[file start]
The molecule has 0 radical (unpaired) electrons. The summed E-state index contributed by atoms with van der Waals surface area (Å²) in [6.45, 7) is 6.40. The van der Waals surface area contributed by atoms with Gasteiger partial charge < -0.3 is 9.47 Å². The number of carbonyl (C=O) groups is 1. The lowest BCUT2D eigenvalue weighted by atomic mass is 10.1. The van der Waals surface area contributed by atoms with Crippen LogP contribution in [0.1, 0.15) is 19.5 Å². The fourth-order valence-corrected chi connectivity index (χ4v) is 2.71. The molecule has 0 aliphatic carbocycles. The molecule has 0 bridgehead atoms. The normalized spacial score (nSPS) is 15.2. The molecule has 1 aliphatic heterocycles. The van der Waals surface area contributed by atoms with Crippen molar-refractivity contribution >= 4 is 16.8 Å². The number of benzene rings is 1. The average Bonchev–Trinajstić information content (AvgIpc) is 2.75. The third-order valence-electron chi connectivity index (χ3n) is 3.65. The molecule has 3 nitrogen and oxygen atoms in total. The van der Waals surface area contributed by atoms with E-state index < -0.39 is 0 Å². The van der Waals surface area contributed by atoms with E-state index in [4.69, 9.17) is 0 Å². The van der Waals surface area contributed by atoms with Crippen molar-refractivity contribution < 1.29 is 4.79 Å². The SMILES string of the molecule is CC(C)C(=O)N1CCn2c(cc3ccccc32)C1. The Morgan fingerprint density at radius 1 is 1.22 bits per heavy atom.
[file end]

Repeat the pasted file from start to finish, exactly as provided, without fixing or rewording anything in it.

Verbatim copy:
The molecule has 0 radical (unpaired) electrons. The summed E-state index contributed by atoms with van der Waals surface area (Å²) in [6.45, 7) is 6.40. The van der Waals surface area contributed by atoms with Gasteiger partial charge < -0.3 is 9.47 Å². The number of carbonyl (C=O) groups is 1. The lowest BCUT2D eigenvalue weighted by atomic mass is 10.1. The van der Waals surface area contributed by atoms with Crippen LogP contribution in [0.1, 0.15) is 19.5 Å². The fourth-order valence-corrected chi connectivity index (χ4v) is 2.71. The molecule has 0 aliphatic carbocycles. The molecule has 0 bridgehead atoms. The normalized spacial score (nSPS) is 15.2. The molecule has 1 aliphatic heterocycles. The van der Waals surface area contributed by atoms with Crippen molar-refractivity contribution >= 4 is 16.8 Å². The number of benzene rings is 1. The average Bonchev–Trinajstić information content (AvgIpc) is 2.75. The third-order valence-electron chi connectivity index (χ3n) is 3.65. The molecule has 3 nitrogen and oxygen atoms in total. The van der Waals surface area contributed by atoms with E-state index < -0.39 is 0 Å². The van der Waals surface area contributed by atoms with E-state index in [4.69, 9.17) is 0 Å². The van der Waals surface area contributed by atoms with Crippen molar-refractivity contribution < 1.29 is 4.79 Å². The SMILES string of the molecule is CC(C)C(=O)N1CCn2c(cc3ccccc32)C1. The Morgan fingerprint density at radius 1 is 1.22 bits per heavy atom.